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Estimating added winding superheat in hermetic compressors.
Hermetic compressors A good idea but hungry on refrigerant vapour to cool the electricals.
Now many have heard me go on about the pressure enthalpy charts. They can be used very loosely to predict winding superheat on the refrigerant , and this is no means accurate but as a guide.
The theoretical discharge port temperature is derived from adiabatic compression lines but it predicts this from given vapour entering temperatures to the compressor. What we don't see is the extra energy added to the already superheated vapour by the electrical motor in the atmosphere of the dome prior to inlet for compression.
You can sort if predict it , but its best done with a system balanced and with ideal evaporator design superheats. Using the difference between the vapour entering temperature , referenced back to the actual real discharge pipe temperature we can estimate the added K to the gas by the motor. Now this is not to be taken as literal , yet it is a guide to future problems.
If you understand the charts , you might get the idea , where we estimate the vapour entering temperature prior to compression by the given discharge pipe temperature as close to the compressor as possible. If you know the real vapour entering temp to the compressor. then it becomes a sort of take one from the other. I have shown an example of a AC unit system on R22 with around an estimated 15K of winding superheat added to the refrigerant after entering the compressor pulling down to 4.c S.E.T. at 40.c condensing temp and a vapour entering temperature of 15.c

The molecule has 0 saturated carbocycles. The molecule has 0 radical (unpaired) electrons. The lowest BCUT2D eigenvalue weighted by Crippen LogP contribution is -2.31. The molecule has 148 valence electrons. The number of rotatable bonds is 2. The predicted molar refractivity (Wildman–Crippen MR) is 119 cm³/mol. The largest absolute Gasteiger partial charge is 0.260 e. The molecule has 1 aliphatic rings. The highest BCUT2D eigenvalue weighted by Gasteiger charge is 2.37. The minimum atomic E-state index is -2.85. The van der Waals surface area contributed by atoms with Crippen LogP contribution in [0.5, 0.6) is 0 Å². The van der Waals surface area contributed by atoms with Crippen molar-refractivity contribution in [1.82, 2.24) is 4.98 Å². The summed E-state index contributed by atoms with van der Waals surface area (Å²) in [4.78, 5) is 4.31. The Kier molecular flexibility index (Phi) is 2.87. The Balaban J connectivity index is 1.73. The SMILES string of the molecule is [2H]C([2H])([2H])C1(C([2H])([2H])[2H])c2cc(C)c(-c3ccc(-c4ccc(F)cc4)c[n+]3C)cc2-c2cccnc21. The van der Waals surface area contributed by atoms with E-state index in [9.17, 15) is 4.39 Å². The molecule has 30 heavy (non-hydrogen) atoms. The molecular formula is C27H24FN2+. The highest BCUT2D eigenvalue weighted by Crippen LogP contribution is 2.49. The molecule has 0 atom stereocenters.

Hermetics have bigger condensers due to this added heat, And why i always say that using a hermetic compressor for a freezer system is not the best option. Keeping hermetics well tuned and with low vapour entering temperatures by lower superheat really helps.
Check out my new YouTube video on semi-hermetic protection modules.
This is the Lodam SEB1 (signal evaluation basic) used on Bitzer semi-hermetic compressor. Here we have created a simulation rig to show how it detects motor overheating. The compressor uses embedded PTC thermistors in the stator. With up to 9 in series , anyone can create an overload condition using a series looped total resistance signature R1+R2+R3 etc until the trigger resistance (equivalent temperature) is reached.
The simulation unit uses a 10K ohm variable resistor to represent an overheating compressor.
These devices are so very important, and save many compressors.
Yes the vid is a bit shaky, hand filmed , low budget on the mobile.
Check out my YouTube video on simple made DC motor
Exactly 20 turns of laminated wiring to make the rotor. The pole ends are etched at 180 degrees to provide the short circuit for alternating commutation and reverse current flow. Using a permanent magnet and power supply from 6Vdc battery, see how magnetic field reversal affects the direction.
Note that brushless DC motors do not use commutation and effectively arrest any sparks/ozone generation.
This video was made by Dennis Kenworthy for WWDD
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